When outsiders think of Nashville, Tennessee, they likely envision a pair of neon cowboy boots glowing above the entrance to a rough-and-tumble bar, the tunes of a country crooner spilling from the doorway. While undeniably all-American, the city isn’t generally perceived as the height of style and sophistication. Interior designer and native Nashvillian Hannah Crowell would beg to differ. And she’d be right. “I returned to Nashville after living in California for 12 years and I love it dearly,” she says. “It has changed so much and become such a diverse and creative city. It’s no longer the small, country-music town I grew up in.” (Her grandfather is the legendary Johnny Cash.)
Of course, along with its expanding cultural horizons—Nashville is now considered a foodie capital and a hotbed of heritage goods—the city, in many ways, became more mass, the outside attention wiping clean some endearing quirks. Crowell notes one indication of the shift: a sprawl of cookie-cutter, new-construction houses that, while grand in scale, are often lacking in style and personality. Such was the case for the home of her recent clients, a Finnish professional athlete and his musician fiancé. “In our neighborhood the 'McMansion' is all the rage,” she says. (The designer and her husband live within a mile of the couple.) While, the house is now far from impersonal or ostentatious, she confides, “it was definitely built as such.”
“I am always a little reticent to come in and tell a client we need to paint every inch, and retile, and basically spend a ton of money on something that was literally just built,” Crowell explains. “But I did, and they got it.” All beige everything simply didn’t jive with the down-to-earth couple’s serene, Scandinavian aesthetic, or Crowell’s preference for updated American classics. The new game plan? A singular, curated space that showed off their love of art, music, and culture, without an ounce of showiness or pretension.
Crowell essentially scraped off a layer of tasteless builder-grade finishes and built the home back up with cozy, understated furnishings in a soothing palette of neutrals, and with an emphasis on standout art. As a former gallery director, the designer was especially giddy to help the creative couple select new prints and canvases, as well as incorporate some collected works they brought back from Finland. “We used a lot of music photography, which is very dear to me having grown up in the business,” she says. “I bought two of Ethan Russell’s iconic portraits of Keith Richards from when he was on tour with the Rolling Stones, as well as a Neil Young print. My client is a die hard Neil Young fan, which I have endless respect for.” Crowell’s prize find, however, touches on another art form. “My favorite is a black-and-white of Frida Kahlo and a baby deer. It takes all of my willpower not to hide it in my coat every time I visit their home.”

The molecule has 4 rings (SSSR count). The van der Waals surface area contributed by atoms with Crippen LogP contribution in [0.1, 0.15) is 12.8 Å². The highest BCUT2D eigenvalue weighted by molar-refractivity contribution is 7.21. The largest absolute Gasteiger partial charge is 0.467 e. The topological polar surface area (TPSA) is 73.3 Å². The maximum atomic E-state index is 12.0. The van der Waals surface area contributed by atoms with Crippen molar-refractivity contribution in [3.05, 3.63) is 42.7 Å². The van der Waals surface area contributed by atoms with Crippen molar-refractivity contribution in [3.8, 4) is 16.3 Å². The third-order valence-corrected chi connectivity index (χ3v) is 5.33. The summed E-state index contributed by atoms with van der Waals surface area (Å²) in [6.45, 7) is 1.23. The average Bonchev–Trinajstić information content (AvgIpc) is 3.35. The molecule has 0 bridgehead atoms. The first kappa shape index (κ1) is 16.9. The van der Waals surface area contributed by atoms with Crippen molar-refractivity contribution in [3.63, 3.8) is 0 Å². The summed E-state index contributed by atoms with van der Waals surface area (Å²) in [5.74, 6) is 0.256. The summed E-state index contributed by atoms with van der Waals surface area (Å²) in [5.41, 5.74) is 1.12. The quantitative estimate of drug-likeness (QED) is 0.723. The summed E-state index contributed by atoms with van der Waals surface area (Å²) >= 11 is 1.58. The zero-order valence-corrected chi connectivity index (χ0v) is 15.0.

Custom pieces, some of which were made by Crowell’s artist/furniture designer husband, James Wilson, complement a mix of high-end finds and accents from more accessible spots like CB2, Anthropologie, and West Elm. “Nashville is a tough spot for finding unique pieces,” says Crowell. “I can source great flea market finds and staples, but I go to Atlanta a lot on buying trips.” The living room’s streamlined sofa and the formal dining area’s statement-making wing chairs are all from South of Market in Buckhead. The breakfast area’s vintage farm table was snapped up at the city’s renowned Scott Antique Market. While the big pieces play it safe in solid shades of black, white, and gray, Crowell also indulged a love of graphic textiles. A peek in the music room betrays her admiration for Designer’s Guild, the wide-ranging collection of fabric maven Tricia Guild. “Being able to really explore and use some of the fabrics I have always loved was fantastic,” Crowell says. “And I love walking through their home and knowing that they have really lovely and well-made textiles.”
The project ended up being much greater than the sum of its fabric choices, however. The designer, her husband, and her clients became close friends, with the homeowners attending Crowell and Wilson’s tiny wedding last year, and the American couple visiting their European counterparts for a two-week tour in Scandinavia. And of course, Crowell can now visit her pride and joy whenever she likes. “My husband and I have long since coveted their furniture,” she admits with a laugh. “We joke that if my client gets traded—God forbid!—we will convince him it’s too much of a pain to move it all, and we will buy it off him for pennies on the dollar.” Call it friends with benefits.